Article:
CSI: Southampton

First off, what a wonderful title for a book event.  The minute I saw it I thought, I’ve got to go to that!   It’s a marathon journey from the Far North of England all the way to the south coast, but luckily we have family in the area, and after all the effort I’m delighted to say the event didn’t disappoint.

The day featured a number of talks by crime authors, but also by some of the experts who have daily experience of the very things we’re writing about.  The morning’s panel featured two crime writers – the event’s main organiser Pauline Rowson and Natasha Cooper – plus two experts from Hampshire Constabulary.  One was high up in the CSI/forensics department; the other ran the fingerprint bureau.  It was fascinating to hear their somewhat different ‘take’ on the subject, in terms of what really happens procedurally, but also how attitudes to forensics have changed thanks to popular tv shows, and even the sheer unglamorous reality of clearing up after an unpleasant crime.

Throw in an entertaining talk by well-known crime author Peter Lovesey, and a chance to have a thumbprint ‘taken’ and turned into a unique keyring, and you have all the ingredients of a successful and very enjoyable day.

Sadly I had to dash off before the last session (featuring authors Susan Wilkins and Jessie Keane) due to the long journey back north.  But I hear Pauline Rowson is organising a similar event in Portsmouth next March, with the possibility of others around the country after that, so I’ll hope to get to at least one of those.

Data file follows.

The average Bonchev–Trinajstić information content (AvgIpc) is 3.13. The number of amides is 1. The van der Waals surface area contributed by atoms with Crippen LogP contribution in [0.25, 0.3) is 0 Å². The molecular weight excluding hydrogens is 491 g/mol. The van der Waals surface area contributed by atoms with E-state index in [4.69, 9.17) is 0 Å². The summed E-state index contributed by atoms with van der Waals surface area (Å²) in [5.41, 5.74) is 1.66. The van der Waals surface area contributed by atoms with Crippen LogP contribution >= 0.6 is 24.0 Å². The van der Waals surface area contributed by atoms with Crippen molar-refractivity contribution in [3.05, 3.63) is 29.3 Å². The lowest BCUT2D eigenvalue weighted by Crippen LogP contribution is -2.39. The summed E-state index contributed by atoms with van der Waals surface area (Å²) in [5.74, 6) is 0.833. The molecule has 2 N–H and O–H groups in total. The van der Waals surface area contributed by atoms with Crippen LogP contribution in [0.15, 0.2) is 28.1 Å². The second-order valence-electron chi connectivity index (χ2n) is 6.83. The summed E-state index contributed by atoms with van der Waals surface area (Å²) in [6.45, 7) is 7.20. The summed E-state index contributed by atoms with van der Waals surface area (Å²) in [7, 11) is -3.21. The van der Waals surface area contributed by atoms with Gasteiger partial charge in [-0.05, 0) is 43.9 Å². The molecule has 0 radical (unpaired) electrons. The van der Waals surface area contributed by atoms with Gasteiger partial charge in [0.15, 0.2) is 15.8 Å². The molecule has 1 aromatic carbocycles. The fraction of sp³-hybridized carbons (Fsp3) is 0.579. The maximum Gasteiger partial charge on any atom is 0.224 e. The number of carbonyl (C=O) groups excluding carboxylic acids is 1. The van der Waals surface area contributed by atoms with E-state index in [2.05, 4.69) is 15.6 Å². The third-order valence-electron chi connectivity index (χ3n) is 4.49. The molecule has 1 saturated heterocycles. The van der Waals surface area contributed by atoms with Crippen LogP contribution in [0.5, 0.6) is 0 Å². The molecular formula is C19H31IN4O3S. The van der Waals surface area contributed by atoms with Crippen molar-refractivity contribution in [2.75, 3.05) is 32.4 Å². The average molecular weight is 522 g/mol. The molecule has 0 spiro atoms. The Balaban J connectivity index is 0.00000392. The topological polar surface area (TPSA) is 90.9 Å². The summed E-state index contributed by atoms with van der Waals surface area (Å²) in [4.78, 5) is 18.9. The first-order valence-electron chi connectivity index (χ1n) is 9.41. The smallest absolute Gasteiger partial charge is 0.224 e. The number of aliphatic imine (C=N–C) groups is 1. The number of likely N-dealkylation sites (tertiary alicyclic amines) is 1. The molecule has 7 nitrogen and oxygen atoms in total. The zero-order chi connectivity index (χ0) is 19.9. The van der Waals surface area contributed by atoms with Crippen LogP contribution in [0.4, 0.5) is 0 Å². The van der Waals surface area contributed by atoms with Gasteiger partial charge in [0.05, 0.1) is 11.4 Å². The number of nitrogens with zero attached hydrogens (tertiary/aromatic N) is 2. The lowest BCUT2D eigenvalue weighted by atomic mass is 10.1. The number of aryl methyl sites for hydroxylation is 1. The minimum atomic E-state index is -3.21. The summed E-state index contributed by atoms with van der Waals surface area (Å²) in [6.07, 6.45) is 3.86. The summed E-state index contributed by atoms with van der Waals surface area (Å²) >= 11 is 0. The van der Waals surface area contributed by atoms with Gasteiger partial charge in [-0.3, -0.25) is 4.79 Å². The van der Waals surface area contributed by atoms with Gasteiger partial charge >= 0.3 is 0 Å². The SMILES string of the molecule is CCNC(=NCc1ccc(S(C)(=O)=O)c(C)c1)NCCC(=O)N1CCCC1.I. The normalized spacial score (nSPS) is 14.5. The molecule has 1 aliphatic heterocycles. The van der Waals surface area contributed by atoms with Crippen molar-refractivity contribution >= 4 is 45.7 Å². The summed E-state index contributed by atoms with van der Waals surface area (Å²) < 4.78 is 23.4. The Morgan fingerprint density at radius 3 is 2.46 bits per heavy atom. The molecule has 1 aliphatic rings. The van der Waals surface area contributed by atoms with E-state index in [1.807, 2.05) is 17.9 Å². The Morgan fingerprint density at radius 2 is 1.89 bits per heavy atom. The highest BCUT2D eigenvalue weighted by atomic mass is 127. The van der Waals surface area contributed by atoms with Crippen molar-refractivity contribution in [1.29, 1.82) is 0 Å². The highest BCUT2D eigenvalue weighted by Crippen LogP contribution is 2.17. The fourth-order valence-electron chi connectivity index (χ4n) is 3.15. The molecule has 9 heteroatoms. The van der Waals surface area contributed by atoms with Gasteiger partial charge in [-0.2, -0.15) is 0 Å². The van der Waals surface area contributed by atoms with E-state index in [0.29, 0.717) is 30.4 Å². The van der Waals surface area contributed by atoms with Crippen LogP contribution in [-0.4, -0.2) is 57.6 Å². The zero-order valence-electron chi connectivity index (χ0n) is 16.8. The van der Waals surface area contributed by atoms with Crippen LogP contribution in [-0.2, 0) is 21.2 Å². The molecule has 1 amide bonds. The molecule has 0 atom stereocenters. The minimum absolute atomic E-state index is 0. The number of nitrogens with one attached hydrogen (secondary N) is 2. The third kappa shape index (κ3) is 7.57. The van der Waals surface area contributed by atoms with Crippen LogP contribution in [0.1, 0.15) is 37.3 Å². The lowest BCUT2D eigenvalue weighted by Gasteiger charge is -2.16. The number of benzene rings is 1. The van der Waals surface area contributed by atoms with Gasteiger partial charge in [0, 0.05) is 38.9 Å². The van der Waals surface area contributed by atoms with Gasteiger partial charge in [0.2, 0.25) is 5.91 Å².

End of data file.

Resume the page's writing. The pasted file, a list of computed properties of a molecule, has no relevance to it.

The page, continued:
Forensics with a difference

Most of us in the crime fraternity (that’s writers, by the way, in case you were wondering) are familiar with the use of forensics to solve crimes.  Murder, rape, even burglary – all can now be helped along by a range of techniques that were barely even known 20 years ago.

But it’s not just human crimes that benefit.  Thanks to a fascinating programme on the BBC the last few weeks, we’ve also found that it applies to the world of art forgery.  ‘Fake or Fortune’, presented by newsreader Fiona Bruce and art expert Philip Mould, takes a disputed painting each week and tries to prove whether it’s an original worth squillions, or a clever fake.

The results are sometimes surprising but always intriguing.  And they don’t always have a happy outcome – only last week a man desperate to pay off his father’s death duties so he could keep the family farm going was devastated to be told that there was no proof his picture of a fountain in the south of France was by Winston Churchill.